If Pixar wanted to make a shiny, happy film about cooking rats without getting sidetracked by all that messy xenocide stuff, they shouldn't have brought it up in the first place. Unfortunately, they do bring it up, even going so far as to let Remy's father give a little speech about how humans kill their kind while standing in front of an exterminator's storefront with dead rats hanging in the window. Saying that addressing this would have made the script longer or unfocused is missing the point; Pixar could have sidestepped the issue entirely if they wanted to, but instead they decided to milk it for drama and then ignore it later creating some distubing implications. Naturally, getting humanity to accept that rats are people too would have been difficult, and any effort on the part of main characters' towards this end would not be guaranteed to succeed, but it's downright upsetting that every major character spends the entire film entirely preoccupied with their trivial personal concerns (I want to be a chef! I have a crush on my coworker! An excellent restaurant is about to go out of business!) with nary a thought for the ethical considerations of the deeply horrific discoveries they make during that timeframe . Besides, when important concerns that arise from the premise organically are being pushed aside to make way for less important, more contrived conflicts, that's just plain bad writing.
Okay, in response to the above, a real life comparison. By the 1940s Louis Armstrong was recognised as the one of the greatest Jazz musicians/singers and entertainers in show business, able to command huge audiences of both whites and blacks. Yet it was still necessary for Martin Luther King to lead a civil rights movement for blacks by 1963. Now should we criticise Louis Armstrong for not doing more to fight for racial equality and 'selfishly' persuing his dream of being a jazz musician. Or should we recognise that his finally achieving his dream despite extreme prejudice is a Crowning Momentof Awesome and, incidently, doing something to push the door open for more of his people to achieve equality.
Comparision doesn't hold up for a number of reasons. Firstly: Remy hid his identity, and thus did nothing to 'open the door' for more rats who might have wanted to follow their dreams in human society. Armstrong might have been chiefly motivated by the desire to make great music, but if he'd bleached his skin and pretended to be white in order to play in white clubs, we'd likely not hold that up as his finest hour. Secondly: Remy and Linguini were in a rather unique position to improve the condition of ratkind, what with Remy's human communication skills, and Linguini being (at least as far as he knew) the only human to know of the sentience of rats. It's one thing to choose cooking over the crusade for social justice, but it's entirely another when the means to make a good run at saving an entire sapient species falls into your lap and choose to ignore it because you had less important things planned for yourself. Thirdly: there were in fact supporters of the civil rights movement who were disappointed with Armstrong's choice avoid offering the movement any public support. This, of course, does not make Armstrong any less of a jazz musician, but regardless of whether his choices were ultimately right or wrong, historical context does make his life story a little more complicated than what is implied by Ratatouille's Unambiguous Disney Happy Ending (and that's without the metaphorical skin bleaching).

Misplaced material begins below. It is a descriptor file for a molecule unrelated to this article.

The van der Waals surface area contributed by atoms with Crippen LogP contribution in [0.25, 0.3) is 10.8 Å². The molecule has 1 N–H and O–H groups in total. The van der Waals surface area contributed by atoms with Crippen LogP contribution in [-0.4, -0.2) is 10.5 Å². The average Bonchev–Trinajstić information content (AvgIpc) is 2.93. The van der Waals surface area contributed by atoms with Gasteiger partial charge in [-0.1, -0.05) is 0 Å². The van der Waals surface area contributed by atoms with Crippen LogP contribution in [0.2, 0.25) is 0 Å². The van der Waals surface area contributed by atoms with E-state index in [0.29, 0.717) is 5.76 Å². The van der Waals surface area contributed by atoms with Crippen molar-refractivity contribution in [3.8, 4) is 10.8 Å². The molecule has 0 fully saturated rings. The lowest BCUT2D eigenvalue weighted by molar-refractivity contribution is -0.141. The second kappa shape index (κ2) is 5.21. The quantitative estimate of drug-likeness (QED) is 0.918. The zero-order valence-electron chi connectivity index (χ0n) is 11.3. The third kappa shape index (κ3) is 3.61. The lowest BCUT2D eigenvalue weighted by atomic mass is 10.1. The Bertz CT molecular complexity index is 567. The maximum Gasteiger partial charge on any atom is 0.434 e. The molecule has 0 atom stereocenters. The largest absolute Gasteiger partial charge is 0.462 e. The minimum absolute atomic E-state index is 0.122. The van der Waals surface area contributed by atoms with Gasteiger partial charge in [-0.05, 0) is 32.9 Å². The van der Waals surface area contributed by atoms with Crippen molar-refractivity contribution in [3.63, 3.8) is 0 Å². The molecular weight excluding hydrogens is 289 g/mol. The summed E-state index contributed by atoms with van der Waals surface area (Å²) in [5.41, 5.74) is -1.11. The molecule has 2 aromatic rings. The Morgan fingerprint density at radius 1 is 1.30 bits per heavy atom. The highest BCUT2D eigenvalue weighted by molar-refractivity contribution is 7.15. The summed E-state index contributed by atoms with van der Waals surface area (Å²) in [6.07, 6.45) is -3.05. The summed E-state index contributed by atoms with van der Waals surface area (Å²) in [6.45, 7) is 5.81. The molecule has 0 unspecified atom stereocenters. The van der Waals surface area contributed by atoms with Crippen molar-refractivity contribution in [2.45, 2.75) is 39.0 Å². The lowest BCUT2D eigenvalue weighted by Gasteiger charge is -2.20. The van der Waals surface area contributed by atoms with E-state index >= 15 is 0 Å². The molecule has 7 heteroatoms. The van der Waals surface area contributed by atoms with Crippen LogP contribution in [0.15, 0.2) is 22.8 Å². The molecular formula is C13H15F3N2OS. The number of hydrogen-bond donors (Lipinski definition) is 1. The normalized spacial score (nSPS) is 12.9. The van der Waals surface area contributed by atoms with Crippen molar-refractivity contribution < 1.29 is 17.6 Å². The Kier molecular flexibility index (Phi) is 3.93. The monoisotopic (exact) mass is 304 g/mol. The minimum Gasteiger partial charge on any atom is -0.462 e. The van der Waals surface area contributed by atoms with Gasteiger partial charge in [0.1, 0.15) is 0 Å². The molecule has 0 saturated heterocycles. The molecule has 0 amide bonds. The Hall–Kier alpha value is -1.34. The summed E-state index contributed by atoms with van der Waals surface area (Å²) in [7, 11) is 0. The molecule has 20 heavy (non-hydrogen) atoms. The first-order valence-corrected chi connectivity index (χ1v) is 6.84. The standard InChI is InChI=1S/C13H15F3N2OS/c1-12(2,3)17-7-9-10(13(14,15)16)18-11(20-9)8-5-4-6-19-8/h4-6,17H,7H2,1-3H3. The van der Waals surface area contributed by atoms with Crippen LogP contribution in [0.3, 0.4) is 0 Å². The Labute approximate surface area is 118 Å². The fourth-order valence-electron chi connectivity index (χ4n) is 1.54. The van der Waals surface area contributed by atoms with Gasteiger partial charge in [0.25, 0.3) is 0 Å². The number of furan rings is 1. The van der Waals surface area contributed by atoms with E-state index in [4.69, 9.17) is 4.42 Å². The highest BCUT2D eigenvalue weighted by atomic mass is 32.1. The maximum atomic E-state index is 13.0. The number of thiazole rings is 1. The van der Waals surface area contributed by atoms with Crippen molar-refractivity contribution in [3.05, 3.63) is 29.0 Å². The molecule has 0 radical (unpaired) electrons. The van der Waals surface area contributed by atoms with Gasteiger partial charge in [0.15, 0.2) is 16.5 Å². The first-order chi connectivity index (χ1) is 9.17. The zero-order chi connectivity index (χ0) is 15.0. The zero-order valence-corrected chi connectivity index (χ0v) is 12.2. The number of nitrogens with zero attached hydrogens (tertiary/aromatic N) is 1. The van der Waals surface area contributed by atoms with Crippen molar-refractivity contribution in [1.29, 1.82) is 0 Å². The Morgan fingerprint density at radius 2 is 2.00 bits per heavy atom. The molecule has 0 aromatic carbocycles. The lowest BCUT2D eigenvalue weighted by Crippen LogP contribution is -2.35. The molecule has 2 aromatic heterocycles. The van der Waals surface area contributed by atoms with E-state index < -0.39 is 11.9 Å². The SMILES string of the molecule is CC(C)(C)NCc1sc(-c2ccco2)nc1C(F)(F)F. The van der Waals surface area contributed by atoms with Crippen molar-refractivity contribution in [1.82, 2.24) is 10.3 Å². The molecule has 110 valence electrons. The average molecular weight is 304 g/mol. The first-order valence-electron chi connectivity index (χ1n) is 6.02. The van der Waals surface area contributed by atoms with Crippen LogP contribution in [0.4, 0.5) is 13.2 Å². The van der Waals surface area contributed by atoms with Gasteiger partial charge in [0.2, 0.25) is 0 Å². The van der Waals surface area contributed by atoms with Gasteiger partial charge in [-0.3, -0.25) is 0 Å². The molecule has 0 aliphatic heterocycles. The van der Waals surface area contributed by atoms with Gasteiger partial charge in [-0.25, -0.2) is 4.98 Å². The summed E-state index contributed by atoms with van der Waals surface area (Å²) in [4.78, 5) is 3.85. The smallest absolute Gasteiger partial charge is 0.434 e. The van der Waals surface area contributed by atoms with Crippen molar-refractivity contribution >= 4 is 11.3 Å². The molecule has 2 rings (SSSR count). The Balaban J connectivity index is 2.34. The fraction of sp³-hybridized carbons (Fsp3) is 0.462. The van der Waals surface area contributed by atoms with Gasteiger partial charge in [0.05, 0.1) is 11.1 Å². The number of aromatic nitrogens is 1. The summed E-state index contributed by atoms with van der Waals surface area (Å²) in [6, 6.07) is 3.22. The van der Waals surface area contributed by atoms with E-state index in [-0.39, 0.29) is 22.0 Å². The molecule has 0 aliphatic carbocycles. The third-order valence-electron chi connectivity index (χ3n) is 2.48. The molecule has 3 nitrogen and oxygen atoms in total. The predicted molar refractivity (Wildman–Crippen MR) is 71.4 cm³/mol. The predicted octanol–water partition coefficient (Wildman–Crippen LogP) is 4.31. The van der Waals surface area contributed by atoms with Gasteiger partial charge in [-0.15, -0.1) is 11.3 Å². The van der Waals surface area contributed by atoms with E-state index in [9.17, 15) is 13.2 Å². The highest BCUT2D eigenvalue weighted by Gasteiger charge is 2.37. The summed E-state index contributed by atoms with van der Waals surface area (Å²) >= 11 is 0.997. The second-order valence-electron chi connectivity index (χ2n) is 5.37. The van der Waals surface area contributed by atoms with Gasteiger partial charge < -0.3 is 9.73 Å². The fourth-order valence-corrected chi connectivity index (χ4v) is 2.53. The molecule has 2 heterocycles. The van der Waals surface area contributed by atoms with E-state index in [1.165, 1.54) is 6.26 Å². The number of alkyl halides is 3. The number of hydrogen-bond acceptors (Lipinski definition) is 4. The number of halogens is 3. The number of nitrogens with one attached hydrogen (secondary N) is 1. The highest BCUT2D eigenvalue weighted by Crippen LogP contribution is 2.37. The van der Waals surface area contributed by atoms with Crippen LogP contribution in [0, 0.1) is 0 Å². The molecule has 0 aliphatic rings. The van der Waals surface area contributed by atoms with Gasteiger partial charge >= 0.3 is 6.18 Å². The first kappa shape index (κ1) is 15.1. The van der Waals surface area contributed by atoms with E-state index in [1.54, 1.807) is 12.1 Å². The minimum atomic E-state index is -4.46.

...has it occured to you that you are bringing xenocide into this entirely of your own accord and holding Pixar responsible for an insane idea you yourself concocted? Right around the time we're invoking Martin Luther King, Jr. and the civil rights movement in a children's movie about rats cooking is around the time we should go "I think I'm overthinking this and I should go outside." For goodness sake, you're complaining that a rat that actually did, by the way, do exactly what you're bitching he didn't by the end of the film (i.e. create a way for rats and humans to co-exist), is solely responsible for millions upon millions of dead rats simply because he didn't...fuck, I don't know, contact a ratologist or speak to the media or something completely unbelievably complex and unrealistic.
Do you have any idea of how people would react to the possibility of rats controlling them by pulling their hair. Everybody would shave their heads and anti-rat feelings would increase. It was probably safer to keep rat intelligence a secret.
The short that comes with the movie, Your Friend the Rat, centers around Remy trying to convince people rats don't deserve their negative reputation and that they can all get along, which would presumably stop the rat killing (he even mentions removing traps at one point). It's presumably an out-of-universe thing, but at least there's that.
Django actually makes a really good point - it may not be the most noble existence to live off garbage, but it isn't theft, either. Remy further undermines his own position by lecturing his father about how bad it is to steal, then turns around and proposes that they should swipe food out of the kitchen. And then tries to. And then despite having a moment of conscience when he's at the party, takes herbs from a rooftop garden for his omelette and doesn't show a shred of remorse. For all that he's supposedly tormented by a rat's parasitical existence, he's pretty casual about it at times.
This troper is guessing that Remy tries to justify his scavenging by thinking it's for the sake of his cooking skills. Remy has always come off as a somewhat self-centered but caring character.
It's also not really one of those right-wrong arguments. The fact is, they're -both- right in different ways.